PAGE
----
• High Hats and Parasols, November 5th, 2010

    The News From 100 Years Ago

    Jury finds Wilcox not guilty
    After a trial lasting more than three months, the jury found Grady J. Willock, a corporal of Company H, Eighth Infantry, Presidio, not guilty. Willock had been charged with the murder of Jose Parara, a Monterey fisherman. The jury, into whose hands the fate of Willock had been placed the day before, was locked in deliberations exactly twenty-four hours before they were able to agree upon a verdict.
    The crime for which Willock was tried was committed on the night of Sunday, April 3rd. Willock was paying court to Miss Marie Parara against the wish of Miss Parara’s brother, Jose, Parara, a Monterey fisherman, who accused Willock of inducing his sister to go into the rear rooms of Monterey saloons. He forbade Willock to pay
    further attention to his sister and, three nights prior to the shooting of Jose, the two men had a personal encounter. During this incident, Parara slapped Willock’s face and struck him two blows to the body. He concluded his assault by advising Willock that the next time he caught the couple together he would “do Willock grave bodily harm”*. Willock then purchased a revolver before his Sunday night date with Miss Parara. Jose found them out, whereupon he again attacked Willock. The young suitor pulled his revolver and shot Jose.
    It was a difficult case to decide, as was evidenced by their long deliberation, but the members of the jury finally determined that the shooting was done in self-defense. The major factor, jury members reported, was that Jose had threatened Grady beforehand.
    District Attorney Bardin prosecuted. B. A. Herrington defended.
    Willock told the press that he planned to complete his tour of duty, withdraw from the military, and return to his home in Kentucky. Because of the shooting, Willock
    said that he has no plans to continue dating Miss Parara.

    New road to Tahoe open
    This will come as welcome news to all who have invested in one of the newfangled auto mobiles. The new road to Lake Taoe via Auburn and Emigrant Gap has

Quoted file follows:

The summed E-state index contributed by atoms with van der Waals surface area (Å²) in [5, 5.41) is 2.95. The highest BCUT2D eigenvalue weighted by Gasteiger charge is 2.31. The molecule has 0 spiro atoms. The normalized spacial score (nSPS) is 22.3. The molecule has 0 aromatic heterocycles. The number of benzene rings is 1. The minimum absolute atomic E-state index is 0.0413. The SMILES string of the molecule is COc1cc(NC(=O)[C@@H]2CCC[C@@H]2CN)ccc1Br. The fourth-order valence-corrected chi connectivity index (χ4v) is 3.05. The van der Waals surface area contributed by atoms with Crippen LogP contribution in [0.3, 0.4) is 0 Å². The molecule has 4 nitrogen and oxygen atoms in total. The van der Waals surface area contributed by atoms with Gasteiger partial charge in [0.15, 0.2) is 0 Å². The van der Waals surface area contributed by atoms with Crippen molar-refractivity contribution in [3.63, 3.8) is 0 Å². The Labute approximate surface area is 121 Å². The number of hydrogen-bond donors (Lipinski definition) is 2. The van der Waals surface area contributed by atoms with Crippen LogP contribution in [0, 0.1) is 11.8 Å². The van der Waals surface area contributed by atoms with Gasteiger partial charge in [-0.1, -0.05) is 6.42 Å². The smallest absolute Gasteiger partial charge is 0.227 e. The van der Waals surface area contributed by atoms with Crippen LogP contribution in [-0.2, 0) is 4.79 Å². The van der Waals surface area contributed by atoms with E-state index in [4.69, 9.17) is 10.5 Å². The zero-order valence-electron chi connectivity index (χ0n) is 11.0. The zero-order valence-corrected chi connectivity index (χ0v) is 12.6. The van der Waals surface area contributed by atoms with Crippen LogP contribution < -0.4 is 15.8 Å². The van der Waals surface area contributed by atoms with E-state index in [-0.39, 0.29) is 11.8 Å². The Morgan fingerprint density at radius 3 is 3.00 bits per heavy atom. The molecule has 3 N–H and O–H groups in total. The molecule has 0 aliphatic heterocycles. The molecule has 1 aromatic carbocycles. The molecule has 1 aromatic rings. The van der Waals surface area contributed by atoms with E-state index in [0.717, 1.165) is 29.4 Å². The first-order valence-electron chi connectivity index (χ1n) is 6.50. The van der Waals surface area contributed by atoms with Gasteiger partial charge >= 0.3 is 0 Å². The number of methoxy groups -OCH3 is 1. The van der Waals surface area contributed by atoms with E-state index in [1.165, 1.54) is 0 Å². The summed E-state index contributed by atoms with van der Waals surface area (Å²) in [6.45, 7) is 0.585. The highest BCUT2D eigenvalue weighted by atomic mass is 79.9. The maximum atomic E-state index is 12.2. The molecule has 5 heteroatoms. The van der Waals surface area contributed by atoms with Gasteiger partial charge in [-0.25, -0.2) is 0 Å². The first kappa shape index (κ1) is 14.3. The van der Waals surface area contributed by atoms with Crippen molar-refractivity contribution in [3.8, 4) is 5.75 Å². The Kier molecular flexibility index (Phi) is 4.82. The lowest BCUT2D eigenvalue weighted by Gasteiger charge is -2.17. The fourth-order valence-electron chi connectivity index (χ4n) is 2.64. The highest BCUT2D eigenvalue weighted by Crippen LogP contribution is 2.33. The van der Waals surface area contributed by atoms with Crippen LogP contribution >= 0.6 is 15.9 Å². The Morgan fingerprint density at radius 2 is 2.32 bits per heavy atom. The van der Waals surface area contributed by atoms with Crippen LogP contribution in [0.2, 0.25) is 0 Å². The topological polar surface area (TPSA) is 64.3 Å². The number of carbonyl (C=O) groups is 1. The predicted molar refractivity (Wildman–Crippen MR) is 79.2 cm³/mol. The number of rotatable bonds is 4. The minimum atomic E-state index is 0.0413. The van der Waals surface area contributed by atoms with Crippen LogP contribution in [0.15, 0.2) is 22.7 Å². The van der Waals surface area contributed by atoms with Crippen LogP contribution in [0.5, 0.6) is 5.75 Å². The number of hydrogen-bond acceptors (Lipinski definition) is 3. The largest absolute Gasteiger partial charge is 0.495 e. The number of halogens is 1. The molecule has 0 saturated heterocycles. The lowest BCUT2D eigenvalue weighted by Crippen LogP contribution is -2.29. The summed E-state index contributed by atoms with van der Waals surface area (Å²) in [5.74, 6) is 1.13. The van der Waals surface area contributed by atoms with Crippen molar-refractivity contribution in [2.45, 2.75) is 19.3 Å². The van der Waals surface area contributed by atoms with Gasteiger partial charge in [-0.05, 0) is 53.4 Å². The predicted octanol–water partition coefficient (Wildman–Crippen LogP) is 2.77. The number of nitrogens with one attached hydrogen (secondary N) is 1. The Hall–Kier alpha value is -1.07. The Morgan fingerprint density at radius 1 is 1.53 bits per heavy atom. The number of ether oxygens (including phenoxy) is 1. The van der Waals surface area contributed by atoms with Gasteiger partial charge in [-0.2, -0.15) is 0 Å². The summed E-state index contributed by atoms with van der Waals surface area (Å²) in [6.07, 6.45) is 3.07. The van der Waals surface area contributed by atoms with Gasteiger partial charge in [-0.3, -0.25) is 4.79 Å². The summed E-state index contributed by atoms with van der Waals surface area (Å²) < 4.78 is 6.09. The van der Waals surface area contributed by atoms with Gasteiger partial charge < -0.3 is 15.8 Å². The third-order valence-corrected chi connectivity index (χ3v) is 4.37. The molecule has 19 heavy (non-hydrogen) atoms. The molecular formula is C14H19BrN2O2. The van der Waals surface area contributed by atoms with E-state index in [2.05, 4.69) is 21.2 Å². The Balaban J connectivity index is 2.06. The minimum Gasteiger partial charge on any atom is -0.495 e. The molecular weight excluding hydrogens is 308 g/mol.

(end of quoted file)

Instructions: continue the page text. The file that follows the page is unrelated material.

been completed.
    Long before the railroad line was laid, this was the road used by the Overland stage line. After the railroad became operational, use of the road dwindled away to almost nothing. It was not kept in good repair and the autoist who tried to follow it could count on his share of headaches. A bill was introduced and passed by the legislature declaring the portion of the old road between Emigrant Gap and Donner Lake a California state highway. During the past two years many thousands of dollars have been expended in putting this road in shape. Since recent completion of work, several touring parties have passed over the road on the way to Lake Tahoe and Reno. Along the way, the road passes through some of the old mining camps from ’49. It is one of the loveliest and most interesting drives in the entire state.
    Operators are advised to carry extra fuel.

    Great Military Tournament set
    Jason MacDuff of Tacoma traveled to the Grove to invite members of Young Men’s Christian Association affiliation to participate in the Great Military Tournament.
    These games will take place in the Tacoma high school stadium. MacDuff said that he wished to make it easy for every kojuff within reach of Tacoma to view or compete in the tournament.
    MacDuff reported that reduced rates for competitors had been arranged for rail transportation. He also stated that many may be kept away because Tacoma has a reputation of being short in housing and it’s hard to find a good place to eat**.

    Governor Folk at the Grove
    Former governor Joseph W. Folk arrived in the Grove today and he spent the greater part of his time after arrival in viewing the beauties of this vicinity. He was taken by auto mobile around the Grove, and then to Pebble Beach where his entourage paused for lunch. Folk state that his ride around the Pacific Improvement Company’s forest reservation was no less that spectacular. The governor was accompanied by his friend John Butler, Superior Court Judge V. V. Sargent, Dr. W. C. Evans, Rev. Thomas Filben, W. W. Gollin, and J. P. Pryor.

    Notes from around the area…
    • Have Sora feet? Wear Sora shoes and give up the pain. These shoes are
    manufactured to withstand every sort of weather. Try a pair at Buckingham and
    Hect Shoe Store.
    • J. A. Pell offers its spacious parlor for viewing and services. Ask the operator
    to connect you with Main 273 and our wagon will immediately call. We are
    located at 121 Forest Avenue in Pacific Grove.
    • Arthur Roberts thanks every one who did for their backing him as Constable of
    Pacific Grove.
    • Lost – A pair of gold-bowed spectacles. Finder please leave at the Review office
    or at the office of Dr. W. B. Grimes, 584 Lighthouse Avenue.

    The cost of living…
    • Roth-Coney Co. of Pacific Grove is offering Black Cat stockings for women and
    children. 15¢ per pair.
    • Take the Berryessa brand of Bytes peaches for 15¢ a can. Oliver Grocery.
    ª Special offering on Folger’s “Golden Gate” blend of coffee. Try a sample at
    Johnston Bros. & Campbell, then purchase for 25¢ a pound.

    * What was allegedly being done in the “rear rooms” of Monterey taverns was
    not noted in the news report. Many 1910 taverns operated gambling tables
    there. It seems unlikely that Grady, 26 years old, was offering his girlfriend as a
    prostitute; his personal credentials seem too polished.
    ** The “Military Tournament” involved pitting men and groups of men against
    each other in events once popular at medieval events. The author is at a loss to
    explain the term “kojuff”. It may have been a coined term.

    posted to Cedar Street Times on November 5, 2010

    Topics: Columns & Contributors, High Hats and Parasols


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